Review Summary: Tranquility reigns
I first heard Disclosure
in possibly the ideal circumstances; I was unfamiliar with the band's back catalogue, so it was impossible for me to subconciously weigh this up against their past works, or to compare Silje Wergeland to Anneke van Giersbergen. All I could do was listen to Disclosure as a standalone album on its own terms rather than as a piece of a larger whole. This worked fine for me, as I had absolutely no expectations for it.
The opener Paper Waves
presents the album perfectly, with its gentle guitar strumming, calm atmosphere and Silje's angelic vocals. The soothing effect created by the combination of a simple, mesmerizing rhythm section and synths that are used subtly and yet are still vital to the song as a whole quickly draws the listener into a relaxed state of mind that never lets up throughout the album. The slightly distorted guitar licks towards the end highlight another aspect of the album; it never really rocks out. Instead, all of the louder guitar parts are there to support the atmosphere of the song, rather than to make it heavier. The only exeception to this is the brief section in the middle of lead single Meltdown
, which adds a gritty, driving element to the song.
However, on the whole Disclosure is a gentle album that relies on subtle dynamics and a powerful blend of instruments that compliments Silje's voice as a whole. The resounding Gemini I
is every bit as powerful as the beautifully soft Paralyzed
, showing that although every song on the album has more or less the same effect on the listener (i.e. tranquility), The Gathering manage to achieve this effect on the listener in a variety of ways, keeping the album both interesting and cohesive. Disclosure is also consistant in terms of quality; it is very hard to pick a standout track because every song here is excellent. The only comparatively weak track is I Can See Four Miles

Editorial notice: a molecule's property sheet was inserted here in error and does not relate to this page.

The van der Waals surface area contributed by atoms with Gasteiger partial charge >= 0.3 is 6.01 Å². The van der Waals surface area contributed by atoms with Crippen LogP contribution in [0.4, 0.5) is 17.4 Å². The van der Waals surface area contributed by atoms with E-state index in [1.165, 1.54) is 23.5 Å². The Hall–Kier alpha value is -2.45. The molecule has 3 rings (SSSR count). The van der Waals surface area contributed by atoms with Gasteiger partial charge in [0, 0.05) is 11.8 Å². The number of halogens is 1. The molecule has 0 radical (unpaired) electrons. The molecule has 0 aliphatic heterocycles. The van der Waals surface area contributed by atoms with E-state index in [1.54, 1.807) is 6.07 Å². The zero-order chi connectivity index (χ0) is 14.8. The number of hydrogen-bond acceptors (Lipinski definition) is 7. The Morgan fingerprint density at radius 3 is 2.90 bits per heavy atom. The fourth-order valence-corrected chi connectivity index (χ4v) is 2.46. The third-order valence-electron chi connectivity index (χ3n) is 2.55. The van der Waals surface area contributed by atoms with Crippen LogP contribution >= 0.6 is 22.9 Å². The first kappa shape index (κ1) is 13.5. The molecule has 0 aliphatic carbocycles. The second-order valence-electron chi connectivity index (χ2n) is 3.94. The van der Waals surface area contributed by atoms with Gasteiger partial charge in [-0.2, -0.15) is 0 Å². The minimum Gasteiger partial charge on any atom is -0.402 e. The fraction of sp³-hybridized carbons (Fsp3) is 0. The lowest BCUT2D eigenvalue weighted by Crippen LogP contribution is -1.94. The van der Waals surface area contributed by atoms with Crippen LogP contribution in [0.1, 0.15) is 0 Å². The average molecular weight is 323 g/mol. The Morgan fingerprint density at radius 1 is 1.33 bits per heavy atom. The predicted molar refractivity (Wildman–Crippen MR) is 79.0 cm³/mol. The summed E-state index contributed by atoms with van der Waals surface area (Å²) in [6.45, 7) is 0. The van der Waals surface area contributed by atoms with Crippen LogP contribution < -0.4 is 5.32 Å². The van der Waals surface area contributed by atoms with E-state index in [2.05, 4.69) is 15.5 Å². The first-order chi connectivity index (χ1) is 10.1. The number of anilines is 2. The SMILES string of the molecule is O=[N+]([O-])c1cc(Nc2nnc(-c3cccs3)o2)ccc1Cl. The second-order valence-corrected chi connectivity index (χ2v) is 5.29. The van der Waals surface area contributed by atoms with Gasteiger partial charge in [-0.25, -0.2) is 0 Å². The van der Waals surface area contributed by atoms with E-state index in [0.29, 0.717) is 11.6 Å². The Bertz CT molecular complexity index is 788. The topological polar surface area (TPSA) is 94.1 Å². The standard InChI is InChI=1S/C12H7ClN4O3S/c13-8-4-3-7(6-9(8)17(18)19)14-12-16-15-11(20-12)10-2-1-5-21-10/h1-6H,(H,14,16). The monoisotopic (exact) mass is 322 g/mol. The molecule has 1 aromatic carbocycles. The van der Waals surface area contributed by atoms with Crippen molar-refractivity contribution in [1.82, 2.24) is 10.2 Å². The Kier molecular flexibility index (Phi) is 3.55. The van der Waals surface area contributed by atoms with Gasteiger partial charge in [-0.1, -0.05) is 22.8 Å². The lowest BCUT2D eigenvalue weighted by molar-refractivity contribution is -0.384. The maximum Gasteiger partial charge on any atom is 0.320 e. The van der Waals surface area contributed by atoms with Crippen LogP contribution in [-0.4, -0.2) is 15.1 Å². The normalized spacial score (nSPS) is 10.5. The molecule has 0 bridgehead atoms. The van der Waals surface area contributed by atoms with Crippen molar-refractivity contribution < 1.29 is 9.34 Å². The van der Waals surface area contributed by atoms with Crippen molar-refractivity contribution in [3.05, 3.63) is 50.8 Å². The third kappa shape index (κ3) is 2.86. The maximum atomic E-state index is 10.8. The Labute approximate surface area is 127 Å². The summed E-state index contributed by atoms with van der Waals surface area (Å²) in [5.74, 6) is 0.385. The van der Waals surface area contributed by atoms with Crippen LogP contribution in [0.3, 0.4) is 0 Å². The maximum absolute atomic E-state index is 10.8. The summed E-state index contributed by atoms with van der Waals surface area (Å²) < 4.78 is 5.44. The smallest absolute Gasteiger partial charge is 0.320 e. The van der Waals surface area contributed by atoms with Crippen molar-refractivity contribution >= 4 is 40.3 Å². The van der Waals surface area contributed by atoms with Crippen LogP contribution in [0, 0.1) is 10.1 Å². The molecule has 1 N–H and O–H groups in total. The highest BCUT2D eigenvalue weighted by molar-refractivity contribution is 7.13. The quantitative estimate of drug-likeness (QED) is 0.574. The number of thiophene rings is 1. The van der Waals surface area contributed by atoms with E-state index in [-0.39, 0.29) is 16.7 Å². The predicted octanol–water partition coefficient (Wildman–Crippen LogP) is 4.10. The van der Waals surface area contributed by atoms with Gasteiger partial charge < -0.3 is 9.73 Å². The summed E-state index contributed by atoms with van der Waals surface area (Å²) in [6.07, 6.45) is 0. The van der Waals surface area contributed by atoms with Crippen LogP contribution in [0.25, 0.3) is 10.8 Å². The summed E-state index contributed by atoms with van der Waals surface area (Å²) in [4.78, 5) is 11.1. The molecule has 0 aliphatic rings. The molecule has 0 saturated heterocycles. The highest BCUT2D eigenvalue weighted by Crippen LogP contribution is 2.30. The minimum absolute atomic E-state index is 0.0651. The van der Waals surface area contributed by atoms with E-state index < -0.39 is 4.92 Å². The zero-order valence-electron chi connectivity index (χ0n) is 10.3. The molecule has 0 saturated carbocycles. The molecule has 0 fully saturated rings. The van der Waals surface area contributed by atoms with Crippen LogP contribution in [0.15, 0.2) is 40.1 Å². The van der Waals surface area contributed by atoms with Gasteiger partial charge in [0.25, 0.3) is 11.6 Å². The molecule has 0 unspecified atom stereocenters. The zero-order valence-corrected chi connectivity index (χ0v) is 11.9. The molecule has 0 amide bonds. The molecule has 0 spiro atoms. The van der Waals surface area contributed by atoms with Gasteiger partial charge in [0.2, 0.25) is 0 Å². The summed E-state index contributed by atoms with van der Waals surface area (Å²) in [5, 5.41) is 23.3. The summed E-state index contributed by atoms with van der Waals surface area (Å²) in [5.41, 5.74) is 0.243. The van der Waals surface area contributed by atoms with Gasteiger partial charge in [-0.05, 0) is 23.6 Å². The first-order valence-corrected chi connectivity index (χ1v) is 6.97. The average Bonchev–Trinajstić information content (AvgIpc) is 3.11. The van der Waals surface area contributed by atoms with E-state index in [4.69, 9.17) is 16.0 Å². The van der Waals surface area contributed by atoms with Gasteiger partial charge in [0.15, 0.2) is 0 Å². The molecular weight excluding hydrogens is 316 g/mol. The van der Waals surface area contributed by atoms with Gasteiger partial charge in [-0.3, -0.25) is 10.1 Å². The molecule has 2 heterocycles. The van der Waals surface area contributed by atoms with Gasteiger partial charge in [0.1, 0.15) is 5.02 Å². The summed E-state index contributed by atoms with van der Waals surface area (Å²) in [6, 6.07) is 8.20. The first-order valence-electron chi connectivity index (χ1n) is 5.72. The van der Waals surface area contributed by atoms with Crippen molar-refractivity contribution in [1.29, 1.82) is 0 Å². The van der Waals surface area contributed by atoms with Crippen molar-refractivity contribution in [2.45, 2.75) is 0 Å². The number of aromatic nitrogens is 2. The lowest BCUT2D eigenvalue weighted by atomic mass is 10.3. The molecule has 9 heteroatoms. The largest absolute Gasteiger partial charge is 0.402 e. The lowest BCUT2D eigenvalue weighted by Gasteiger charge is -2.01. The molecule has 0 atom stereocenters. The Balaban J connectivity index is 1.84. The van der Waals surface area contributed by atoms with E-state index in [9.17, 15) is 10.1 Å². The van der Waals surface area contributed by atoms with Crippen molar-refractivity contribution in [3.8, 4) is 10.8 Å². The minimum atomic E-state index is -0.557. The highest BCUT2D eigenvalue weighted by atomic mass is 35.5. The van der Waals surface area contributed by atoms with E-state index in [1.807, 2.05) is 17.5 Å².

, which seems to be more unfocused than any other track, and builds up to a sweeping violin-driven climax, slightly reminiscent of Arcade Fire's In the Backseat
, that never really hits home. Although there are no exceptionally outstanding tracks, the album's finest moment is the 10 minute Heroes for Ghosts
, which is effectively a display of everything that makes the album great being performed to perfection.
The main complaint that I have with Disclosure is that it is, perhaps, a little too focused on the hypnotically peaceful vibe created by Silje's voice and the supporting atmospheres. Although it allows the album to flow effectively, it also makes it slightly one-dimensional, with the result that it does not lend itself well to repeated listens within a short space of time. Admittedly, I can tell tell that the band did their best to avoid this with a decent variety of instrumental parts, but since the overall effect of the music remains the same, this was not enough to save it from becoming slightly dreary. I am being harsh here, because it would be unfair to only mention its positive aspects, and Disclosure remains a very pleasent experience as long as it is not listened to excessively.
is a sublime experience from an experienced band. It has enough cohesion to allow the lack of variety to go unnoticed, and demostrates very clearly the difference between an exciting album and an immersive album. It takes two or three listens to really appreciate it, but once it grows on you, it will reward each listen consistently.
Lack of standout tracks
Slightly monotonous (a side effect of the cohesion)
I Can See Four Miles isn't as good as the other tracks
1. Heroes for Ghosts
3. Paper Waves
4. Gemini I
5. Missing Seasons